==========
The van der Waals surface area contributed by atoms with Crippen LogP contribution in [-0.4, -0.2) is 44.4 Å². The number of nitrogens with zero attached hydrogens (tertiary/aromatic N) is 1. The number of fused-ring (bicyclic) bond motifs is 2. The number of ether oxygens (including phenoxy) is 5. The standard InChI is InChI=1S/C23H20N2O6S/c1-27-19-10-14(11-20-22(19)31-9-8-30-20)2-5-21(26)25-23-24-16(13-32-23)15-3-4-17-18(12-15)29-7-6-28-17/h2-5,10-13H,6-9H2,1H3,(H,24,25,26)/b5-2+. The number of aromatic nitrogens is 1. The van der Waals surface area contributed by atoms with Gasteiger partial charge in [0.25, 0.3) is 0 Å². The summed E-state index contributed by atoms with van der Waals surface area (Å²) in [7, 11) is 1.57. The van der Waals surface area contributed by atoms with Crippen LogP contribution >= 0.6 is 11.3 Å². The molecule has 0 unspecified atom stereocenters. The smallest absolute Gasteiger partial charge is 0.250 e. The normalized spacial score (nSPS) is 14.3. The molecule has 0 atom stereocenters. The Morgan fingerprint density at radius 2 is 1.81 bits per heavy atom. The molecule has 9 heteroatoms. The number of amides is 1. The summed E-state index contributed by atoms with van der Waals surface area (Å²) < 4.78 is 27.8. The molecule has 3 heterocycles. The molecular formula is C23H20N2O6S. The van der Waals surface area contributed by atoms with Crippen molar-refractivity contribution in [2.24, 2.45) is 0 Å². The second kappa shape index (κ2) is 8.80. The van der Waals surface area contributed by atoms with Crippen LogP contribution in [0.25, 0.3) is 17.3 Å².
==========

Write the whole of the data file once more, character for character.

The van der Waals surface area contributed by atoms with Crippen LogP contribution in [-0.4, -0.2) is 44.4 Å². The number of nitrogens with zero attached hydrogens (tertiary/aromatic N) is 1. The number of fused-ring (bicyclic) bond motifs is 2. The number of ether oxygens (including phenoxy) is 5. The standard InChI is InChI=1S/C23H20N2O6S/c1-27-19-10-14(11-20-22(19)31-9-8-30-20)2-5-21(26)25-23-24-16(13-32-23)15-3-4-17-18(12-15)29-7-6-28-17/h2-5,10-13H,6-9H2,1H3,(H,24,25,26)/b5-2+. The number of aromatic nitrogens is 1. The van der Waals surface area contributed by atoms with Gasteiger partial charge in [0.25, 0.3) is 0 Å². The summed E-state index contributed by atoms with van der Waals surface area (Å²) in [7, 11) is 1.57. The van der Waals surface area contributed by atoms with Crippen LogP contribution >= 0.6 is 11.3 Å². The molecule has 0 unspecified atom stereocenters. The smallest absolute Gasteiger partial charge is 0.250 e. The normalized spacial score (nSPS) is 14.3. The molecule has 0 atom stereocenters. The Morgan fingerprint density at radius 2 is 1.81 bits per heavy atom. The molecule has 9 heteroatoms. The number of amides is 1. The summed E-state index contributed by atoms with van der Waals surface area (Å²) < 4.78 is 27.8. The molecule has 3 heterocycles. The molecular formula is C23H20N2O6S. The van der Waals surface area contributed by atoms with Crippen molar-refractivity contribution in [2.24, 2.45) is 0 Å². The second kappa shape index (κ2) is 8.80. The van der Waals surface area contributed by atoms with Crippen LogP contribution in [0.25, 0.3) is 17.3 Å².